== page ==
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Publication numberUS8000802 B2
Publication typeGrant
Application numberUS 10/131,106
Publication dateAug 16, 2011
Filing dateApr 22, 2002
Priority dateApr 22, 2002
Also published asDE60326222D1, EP1496984A1, EP1496984B1, US7856707, US8306631, US8504168, US20030199953, US20040019372, US20110118814, US20110288620, WO2003089051A1, WO2003089051B1
Publication number10131106, 131106, US 8000802 B2, US 8000802B2, US-B2-8000802, US8000802 B2, US8000802B2
InventorsBrian T. Stolz, Xavier Pardo, Mary Lee Cole
Original AssigneeMedtronic, Inc.
Export CitationBiBTeX, EndNote, RefMan
External Links: USPTO, USPTO Assignment, Espacenet
Implantable lead with coplanar contact coupling
US 8000802 B2
Abstract
An implantable lead for a medical device with a coplanar coupling for connecting a conductor to a contact reduces conductor bending moments to improve lead reliability. The implantable lead comprises a lead body having a proximal end and a distal end, at least one conductor, at least one contact carried on the proximal end, at least one contact carried on the distal end, and at least one coupling. The lead body has an exterior surface. The conductor is contained in the lead body and extends from the lead proximal end to the distal end. The conductor is also electrically insulated. The contact carried on the proximal end is electrically connected to the conductor. The coupling has a conductor coupling and a contact coupling. The conductor coupling is placed over the conductor and attached to the conductor. The contact coupling exits the lead body and has a weld to connect the contact coupling to the contact. The contact coupling is configured to exit the conductor lumen and mate with the contact while retaining the conductor coplanar to the lead body.
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Claims(20)
1. A method for performing a coplanar connection between a conductor and a contact on an implantable lead, comprising:
attaching the conductor to a coupling, the coupling comprising:
a first coupling region, wherein the conductor extends into and attaches to the coupling along the first coupling region to define a longitudinal axis of the coupling;
a second coupling region adjacent to and extending radially outward from the first coupling region and void of conductor; and
a third coupling region extending radially outward from the second coupling region, wherein a cross section of the coupling transverse to the longitudinal axis includes the first, second, and third coupling regions with the first coupling region directly attached to the conductor at the cross section;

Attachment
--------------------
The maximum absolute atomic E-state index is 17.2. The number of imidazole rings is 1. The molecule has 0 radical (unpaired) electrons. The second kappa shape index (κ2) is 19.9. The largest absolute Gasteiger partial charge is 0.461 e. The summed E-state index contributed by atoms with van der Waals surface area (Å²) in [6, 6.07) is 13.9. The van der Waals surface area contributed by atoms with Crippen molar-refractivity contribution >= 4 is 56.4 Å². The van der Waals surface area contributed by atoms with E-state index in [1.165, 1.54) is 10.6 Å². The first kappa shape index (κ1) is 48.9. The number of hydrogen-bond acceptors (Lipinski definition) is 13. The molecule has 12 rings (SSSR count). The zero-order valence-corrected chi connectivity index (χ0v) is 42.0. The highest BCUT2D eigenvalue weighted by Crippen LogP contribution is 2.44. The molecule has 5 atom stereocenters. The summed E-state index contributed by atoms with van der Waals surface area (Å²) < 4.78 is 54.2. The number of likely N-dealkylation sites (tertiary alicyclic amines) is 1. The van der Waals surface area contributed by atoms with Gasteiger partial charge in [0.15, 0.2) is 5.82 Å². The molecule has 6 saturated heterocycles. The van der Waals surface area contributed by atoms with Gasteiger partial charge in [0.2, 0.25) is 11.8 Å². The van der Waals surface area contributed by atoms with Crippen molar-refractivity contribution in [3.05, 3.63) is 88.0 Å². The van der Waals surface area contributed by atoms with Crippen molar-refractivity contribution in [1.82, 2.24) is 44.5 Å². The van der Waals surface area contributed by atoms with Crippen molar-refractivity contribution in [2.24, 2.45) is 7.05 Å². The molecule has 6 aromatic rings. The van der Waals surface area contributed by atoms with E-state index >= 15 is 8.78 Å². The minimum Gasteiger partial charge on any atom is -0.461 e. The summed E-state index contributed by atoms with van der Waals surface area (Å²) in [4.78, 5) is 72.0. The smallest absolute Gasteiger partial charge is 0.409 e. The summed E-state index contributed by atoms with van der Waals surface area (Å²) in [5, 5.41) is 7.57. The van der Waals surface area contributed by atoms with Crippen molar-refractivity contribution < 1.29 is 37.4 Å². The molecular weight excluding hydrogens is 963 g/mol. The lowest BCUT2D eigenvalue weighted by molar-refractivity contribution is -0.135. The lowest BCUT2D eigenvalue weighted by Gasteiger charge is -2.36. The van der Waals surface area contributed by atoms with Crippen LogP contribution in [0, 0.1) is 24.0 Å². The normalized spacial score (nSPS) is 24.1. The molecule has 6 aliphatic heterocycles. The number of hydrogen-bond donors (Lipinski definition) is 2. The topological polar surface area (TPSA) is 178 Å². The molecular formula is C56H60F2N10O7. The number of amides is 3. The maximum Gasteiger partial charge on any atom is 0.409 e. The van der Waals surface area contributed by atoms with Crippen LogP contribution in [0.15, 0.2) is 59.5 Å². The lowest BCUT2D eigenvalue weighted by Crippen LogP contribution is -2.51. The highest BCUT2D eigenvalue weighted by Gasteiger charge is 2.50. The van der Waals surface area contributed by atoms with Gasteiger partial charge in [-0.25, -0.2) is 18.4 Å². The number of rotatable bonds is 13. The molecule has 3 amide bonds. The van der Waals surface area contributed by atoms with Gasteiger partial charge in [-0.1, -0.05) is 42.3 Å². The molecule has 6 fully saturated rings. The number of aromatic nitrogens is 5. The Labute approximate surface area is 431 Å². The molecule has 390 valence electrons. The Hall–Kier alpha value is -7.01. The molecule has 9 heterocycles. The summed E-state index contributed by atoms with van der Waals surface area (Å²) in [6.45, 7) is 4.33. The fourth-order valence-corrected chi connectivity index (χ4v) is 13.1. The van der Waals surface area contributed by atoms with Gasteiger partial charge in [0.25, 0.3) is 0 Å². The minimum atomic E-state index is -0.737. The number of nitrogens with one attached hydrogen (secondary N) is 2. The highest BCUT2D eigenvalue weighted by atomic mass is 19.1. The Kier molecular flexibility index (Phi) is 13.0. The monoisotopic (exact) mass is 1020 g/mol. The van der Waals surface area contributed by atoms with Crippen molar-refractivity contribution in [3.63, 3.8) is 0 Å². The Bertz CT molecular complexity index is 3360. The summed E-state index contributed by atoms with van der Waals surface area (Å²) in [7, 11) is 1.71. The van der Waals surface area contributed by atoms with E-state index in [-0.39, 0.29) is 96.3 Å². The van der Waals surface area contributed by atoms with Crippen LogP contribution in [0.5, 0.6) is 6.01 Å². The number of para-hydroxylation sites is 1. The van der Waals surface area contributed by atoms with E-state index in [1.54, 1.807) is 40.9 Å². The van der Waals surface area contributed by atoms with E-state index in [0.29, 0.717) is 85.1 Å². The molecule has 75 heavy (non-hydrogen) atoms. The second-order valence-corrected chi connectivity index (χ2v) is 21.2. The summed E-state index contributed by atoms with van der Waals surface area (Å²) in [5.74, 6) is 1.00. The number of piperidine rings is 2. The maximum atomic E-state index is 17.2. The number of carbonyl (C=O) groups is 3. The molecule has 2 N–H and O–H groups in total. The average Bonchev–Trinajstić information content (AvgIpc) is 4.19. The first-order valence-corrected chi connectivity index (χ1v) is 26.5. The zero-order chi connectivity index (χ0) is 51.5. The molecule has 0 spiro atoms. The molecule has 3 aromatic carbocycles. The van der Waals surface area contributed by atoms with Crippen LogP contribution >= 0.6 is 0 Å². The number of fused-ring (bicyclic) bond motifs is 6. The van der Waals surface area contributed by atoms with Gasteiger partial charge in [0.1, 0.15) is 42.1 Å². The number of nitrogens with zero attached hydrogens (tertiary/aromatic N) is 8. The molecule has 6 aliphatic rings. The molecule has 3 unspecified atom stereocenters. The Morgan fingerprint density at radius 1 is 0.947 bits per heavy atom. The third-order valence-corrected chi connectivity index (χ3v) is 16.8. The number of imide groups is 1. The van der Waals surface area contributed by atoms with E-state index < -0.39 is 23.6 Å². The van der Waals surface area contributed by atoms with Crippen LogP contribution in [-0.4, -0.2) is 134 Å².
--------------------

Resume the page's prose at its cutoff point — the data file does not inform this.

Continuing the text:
positioning the coupling in an electrically isolative lead body adjacent to the contact, wherein the coupling is configured to exit the electrically isolative lead body and mate with the contact;
welding the third coupling region to the contact creating a contact weld; and,
maintaining the conductor coplanar to the contact and within the electrically isolative lead body.
2. The method as in claim 1, wherein the conductor is free from a bending moment where the coupling is attached to the conductor.
3. The method as in claim 1, wherein the weld is performed generally on the third region surface for ease of manufacturing.
4. The method as in claim 1, wherein the weld is configured to reduce communication between tissue and the conductor.
5. The method as in claim 1, wherein the weld reduces ion migration from the conductor outside of the lead body.
6. The method of claim 1 wherein welding the third coupling region to the contact comprises continuously welding along a side of an interface between the third coupling region and the contact.
7. The method of claim 1 wherein welding the third coupling region to the contact comprises intermittently welding along a side of an interface between the third coupling region and the contact.
8. The method of claim 1 wherein welding the third coupling region to the contact creating a contact weld comprises heating the third coupling region and the contact such that they become an alloy.
9. The method of claim 8 wherein welding comprises welding with a laser welder.
10. The method of claim 8 wherein the contact weld comprises a bump and wherein the bump measures no greater than about 0.013 cm above the surface of the contact.
11. The method of claim 1 wherein the conductor is contained within a lumen within the lead body throughout the lead body.
12. The method of claim 1 wherein the conductor is parallel to the lead body along the entire length of the lead body.
13. The method of claim 1 wherein the conductor comprises silver.
14. The method of claim 13 wherein the conductor comprises a wire having a silver core.
15. The method of claim 14 wherein the conductor comprises a plurality of wires configured as braided strand wire wherein each wire comprises a silver core.
16. The method of claim 1 wherein the conductor comprises a wire having a core comprising a low impedence material.
17. The method of claim 1 wherein positioning the coupling in an electrically isolative lead body adjacent to the contact comprises engaging the coupling into a slot in the contact.
18. The method of claim 17 wherein the third coupling region has an interference fit with the slot in the contact.
19. The method of claim 17 wherein the contact slot has a width from about 0.0127 cm to about 0.0381 cm and a length at least about 0.0508 cm.
20. The method of claim 17 wherein the contact slot extends along an entire length of the contact.
Description
CROSS REFERENCES

This application is related to the following applications entitled “Implantable Lead With Improved Conductor Lumens” by Pardo et al., now issued as U.S. Pat. No. 7,310,873; “Implantable Lead With Improved Stylet Lumen” by Pardo et al., now issued as U.S. Pat. No. 7,206,642; “Implantable Lead With Improved Distal Tip” by Stolz et al., published as U.S. Pat. Application Number 2003/0199952, now abandoned; “Stylet For An Implantable Lead” by Pardo., published as U.S. Pat. Application Number 2003/0199949, now abandoned; and, “Implantable Lead With Isolated Contact Coupling” by Cole, now issued as U.S. Pat. No. 7,184,840.